“The FCC is in the process of updating its current broadband maps with more detailed and precise information on the availability of fixed and mobile broadband services,” the commission writes on its data page. “The Broadband Data Collection (BDC) program will give the FCC, industry, state, local and tribal government entities, and consumers the tools they need to improve the accuracy of existing maps.” (Zack Quaintance)


This week, the Colorado Broadband Office (CBO) launched Advance Colorado Broadband, a grant program that will support broadband expansion in the state. The program is slated to deploy over $500 million from federal programs to infrastructure projects.

“The Advance Colorado Broadband grant program will develop infrastructure to support our residents now and well into the future,” said CBO Executive Director Brandy Reitter in the announcement.

Funding for the program will come from the American Rescue Plan Act and the Infrastructure Investment and Jobs Act. Additional funding is expected to be available in 2024. Broadband partners interested in applying for these grants must submit a letter of intent by July 18. (Julia Edinger)


New York has released a new audit of its broadband program, which was first created back in 2015, the state announced. The audit spans from January 2016 to November 2021, and returned both a set of key findings as well as a set of recommendations.

Among the findings were that the Empire State Development Broadband Program did a good job monitoring its progress, yet it fell short of reaching its goal of total state broadband availability.

Some of the other findings were more specific than that. For example, while the program connected 78,690 of 255,994 housing units — totaling 31 percent — using satellite Internet technology, the maximum download speed of 25 megabits per second falls a bit short of what today’s Internet users need to be effective.

In terms of recommendations, the audit suggests that the state work closely with Internet service providers to complete any outstanding projects as soon as possible. In addition, the state should base its future projects on more reliable and accurate broadband availability data while using tech that provides reliable high-speed Internet.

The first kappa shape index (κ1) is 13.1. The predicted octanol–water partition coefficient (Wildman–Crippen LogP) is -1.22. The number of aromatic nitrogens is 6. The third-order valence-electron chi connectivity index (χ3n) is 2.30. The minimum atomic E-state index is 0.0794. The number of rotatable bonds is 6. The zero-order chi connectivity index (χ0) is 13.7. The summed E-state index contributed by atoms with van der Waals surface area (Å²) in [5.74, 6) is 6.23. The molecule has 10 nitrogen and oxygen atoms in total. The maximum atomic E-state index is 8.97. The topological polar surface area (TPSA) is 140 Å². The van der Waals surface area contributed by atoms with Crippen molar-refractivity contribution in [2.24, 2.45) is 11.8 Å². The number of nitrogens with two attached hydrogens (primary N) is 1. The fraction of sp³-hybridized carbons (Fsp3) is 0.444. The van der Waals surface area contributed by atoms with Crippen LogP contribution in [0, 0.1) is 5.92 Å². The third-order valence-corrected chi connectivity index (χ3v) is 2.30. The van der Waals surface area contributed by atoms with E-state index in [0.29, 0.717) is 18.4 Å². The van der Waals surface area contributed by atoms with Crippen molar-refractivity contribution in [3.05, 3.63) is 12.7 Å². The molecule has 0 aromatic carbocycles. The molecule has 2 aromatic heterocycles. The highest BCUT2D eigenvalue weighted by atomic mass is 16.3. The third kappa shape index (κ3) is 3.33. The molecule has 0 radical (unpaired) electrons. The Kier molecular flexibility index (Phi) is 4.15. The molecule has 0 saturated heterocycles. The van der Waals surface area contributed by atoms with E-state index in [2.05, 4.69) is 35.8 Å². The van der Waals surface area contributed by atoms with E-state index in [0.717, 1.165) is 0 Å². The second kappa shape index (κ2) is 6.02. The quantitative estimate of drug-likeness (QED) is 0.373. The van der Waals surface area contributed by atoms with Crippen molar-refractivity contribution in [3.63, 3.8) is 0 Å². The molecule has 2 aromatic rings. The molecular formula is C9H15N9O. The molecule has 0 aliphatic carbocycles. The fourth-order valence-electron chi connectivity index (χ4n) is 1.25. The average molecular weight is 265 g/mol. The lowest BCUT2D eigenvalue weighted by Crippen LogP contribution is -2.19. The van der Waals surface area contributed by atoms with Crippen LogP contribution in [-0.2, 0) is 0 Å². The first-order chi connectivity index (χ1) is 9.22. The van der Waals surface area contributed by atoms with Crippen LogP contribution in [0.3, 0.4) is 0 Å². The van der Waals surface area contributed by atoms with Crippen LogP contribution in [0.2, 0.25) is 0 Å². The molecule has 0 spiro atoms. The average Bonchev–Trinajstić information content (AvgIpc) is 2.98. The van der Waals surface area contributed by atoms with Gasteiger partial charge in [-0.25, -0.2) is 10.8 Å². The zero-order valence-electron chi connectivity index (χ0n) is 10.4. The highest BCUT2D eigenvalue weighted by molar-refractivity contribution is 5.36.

Interested parties can find the full audit online. (Zack Quaintance)


The American Association for Retired Persons (AARP) has revealed the grantees selected in its sixth annual Community Challenge.

This challenge aims to distribute about $3.4 million in grants to fund 260 projects that will help communities make improvements ranging from digital access and housing to equity and inclusion and more with the aim of supporting residents.

While not all of these projects are technology-related, many will use technology to impact communities. For example, projects in Ansonville, N.C., and Jersey City, N.J., will connect seniors with Internet-enabled devices as well as training to help participants learn how to use them. In Maricopa County, Ariz., the local Area Agency on Aging’s resource directory will be made into an online database to serve Maricopa and neighboring counties.

All told, 260 projects were selected, with grantees in all 50 states, Washington, D.C., Puerto Rico and the U.S. Virgin Islands. More information about the grantees can be found on AARP’s website. (Julia Edinger)
Julia Edinger is a staff writer for Government Technology. She has a bachelor's degree in English from the University of Toledo and has since worked in publishing and media. She's currently located in Southern California.
Associate editor for <i>Government Technology</i> magazine.